Wednesday, January 18, 2006

Oil Prices and Attacking Iran


According to Charles Krauthammer, the effect of removing Iranian oil from the world market is likely to prevent the imposition of any significant sanction against Iran.
The only sanctions that might conceivably have any effect would be a boycott of Iranian oil. No one is even talking about that, because no one can bear the thought of the oil shock that would follow, taking 4.2 million barrels a day off the market, from a total output of about 84 million barrels.
In terms of a possible military action, he sneers at Europe:
Which is one of the reasons the Europeans are so mortified by the very thought of a military strike against Iran's nuclear facilities. The problem is not just that they are spread out and hardened, making them difficult to find and to damage sufficiently to seriously set back Iran's program.

The problem that mortifies the Europeans is what Iran might do after such an attack -- not just cut off its oil exports but shut down the Strait of Hormuz by firing missiles at tankers or scuttling its vessels to make the strait impassable. It would require an international armada led by the United States to break such a blockade.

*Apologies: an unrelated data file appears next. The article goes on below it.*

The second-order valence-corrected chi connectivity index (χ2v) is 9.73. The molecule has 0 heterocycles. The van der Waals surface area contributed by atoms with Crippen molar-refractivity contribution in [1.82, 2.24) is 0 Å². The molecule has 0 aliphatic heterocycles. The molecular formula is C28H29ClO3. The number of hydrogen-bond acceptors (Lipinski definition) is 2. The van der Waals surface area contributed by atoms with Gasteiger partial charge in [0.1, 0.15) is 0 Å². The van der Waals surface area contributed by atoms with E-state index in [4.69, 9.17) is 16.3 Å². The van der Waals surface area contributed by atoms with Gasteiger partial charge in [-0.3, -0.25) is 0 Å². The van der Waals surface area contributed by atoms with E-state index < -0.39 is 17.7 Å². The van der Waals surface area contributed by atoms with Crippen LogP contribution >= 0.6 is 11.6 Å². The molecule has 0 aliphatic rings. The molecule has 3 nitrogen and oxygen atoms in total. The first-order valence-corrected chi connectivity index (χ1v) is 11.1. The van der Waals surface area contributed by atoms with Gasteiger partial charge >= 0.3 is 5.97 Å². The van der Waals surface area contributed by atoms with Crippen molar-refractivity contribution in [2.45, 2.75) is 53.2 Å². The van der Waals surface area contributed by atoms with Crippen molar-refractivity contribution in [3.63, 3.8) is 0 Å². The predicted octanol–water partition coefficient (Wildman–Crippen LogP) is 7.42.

Well, we would be there attacking Iran anyway, so... no big deal?
Such consequences -- serious economic disruption and possible naval action -- are something a cocooned, aging, post-historic Europe cannot even contemplate. Which is why the Europeans have had their heads in the sand for two years.
That's right, Chucky. The Europeans have had their heads in the sand, while the U.S. has been working overtime to develop an energy policy which prevents our being held hostage by the oil supply in the Middle East, and has been working on both military and diplomatic efforts which will prevent Iran from ever becoming a nuclear power? Oh... you accidentally forgot to mention that we haven't? Hm... In that case, does the place we have our head even smell as nice as sand? (It isn't like the inevitable failure of diplomacy with Iran over its nuclear program has been a big secret, or hard to predict.)

2 comments:

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